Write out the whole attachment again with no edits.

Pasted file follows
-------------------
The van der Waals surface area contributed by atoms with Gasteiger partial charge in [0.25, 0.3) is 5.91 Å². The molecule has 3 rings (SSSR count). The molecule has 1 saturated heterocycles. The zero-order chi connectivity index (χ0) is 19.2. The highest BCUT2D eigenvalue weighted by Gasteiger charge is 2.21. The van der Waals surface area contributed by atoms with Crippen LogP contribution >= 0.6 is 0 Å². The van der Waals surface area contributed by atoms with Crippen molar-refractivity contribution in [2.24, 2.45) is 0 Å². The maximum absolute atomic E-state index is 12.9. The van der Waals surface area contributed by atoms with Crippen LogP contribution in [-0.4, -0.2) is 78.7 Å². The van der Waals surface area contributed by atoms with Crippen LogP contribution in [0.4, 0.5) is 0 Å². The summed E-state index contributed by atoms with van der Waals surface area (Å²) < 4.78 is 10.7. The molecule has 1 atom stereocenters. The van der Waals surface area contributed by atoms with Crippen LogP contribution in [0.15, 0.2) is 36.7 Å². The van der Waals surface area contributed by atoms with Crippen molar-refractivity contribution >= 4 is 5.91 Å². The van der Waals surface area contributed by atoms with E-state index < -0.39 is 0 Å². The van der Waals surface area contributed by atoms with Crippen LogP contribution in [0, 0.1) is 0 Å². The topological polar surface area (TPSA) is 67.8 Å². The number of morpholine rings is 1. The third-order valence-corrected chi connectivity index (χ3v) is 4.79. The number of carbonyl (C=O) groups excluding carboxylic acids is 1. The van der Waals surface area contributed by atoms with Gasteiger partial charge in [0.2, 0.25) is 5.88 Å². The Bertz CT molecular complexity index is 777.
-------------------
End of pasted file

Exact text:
The van der Waals surface area contributed by atoms with Gasteiger partial charge in [0.25, 0.3) is 5.91 Å². The molecule has 3 rings (SSSR count). The molecule has 1 saturated heterocycles. The zero-order chi connectivity index (χ0) is 19.2. The highest BCUT2D eigenvalue weighted by Gasteiger charge is 2.21. The van der Waals surface area contributed by atoms with Crippen LogP contribution >= 0.6 is 0 Å². The van der Waals surface area contributed by atoms with Crippen molar-refractivity contribution in [2.24, 2.45) is 0 Å². The maximum absolute atomic E-state index is 12.9. The van der Waals surface area contributed by atoms with Crippen LogP contribution in [-0.4, -0.2) is 78.7 Å². The van der Waals surface area contributed by atoms with Crippen LogP contribution in [0.4, 0.5) is 0 Å². The summed E-state index contributed by atoms with van der Waals surface area (Å²) < 4.78 is 10.7. The molecule has 1 atom stereocenters. The van der Waals surface area contributed by atoms with Crippen LogP contribution in [0.15, 0.2) is 36.7 Å². The van der Waals surface area contributed by atoms with Crippen molar-refractivity contribution >= 4 is 5.91 Å². The van der Waals surface area contributed by atoms with E-state index < -0.39 is 0 Å². The van der Waals surface area contributed by atoms with Crippen LogP contribution in [0, 0.1) is 0 Å². The topological polar surface area (TPSA) is 67.8 Å². The number of morpholine rings is 1. The third-order valence-corrected chi connectivity index (χ3v) is 4.79. The number of carbonyl (C=O) groups excluding carboxylic acids is 1. The van der Waals surface area contributed by atoms with Gasteiger partial charge in [0.2, 0.25) is 5.88 Å². The Bertz CT molecular complexity index is 777.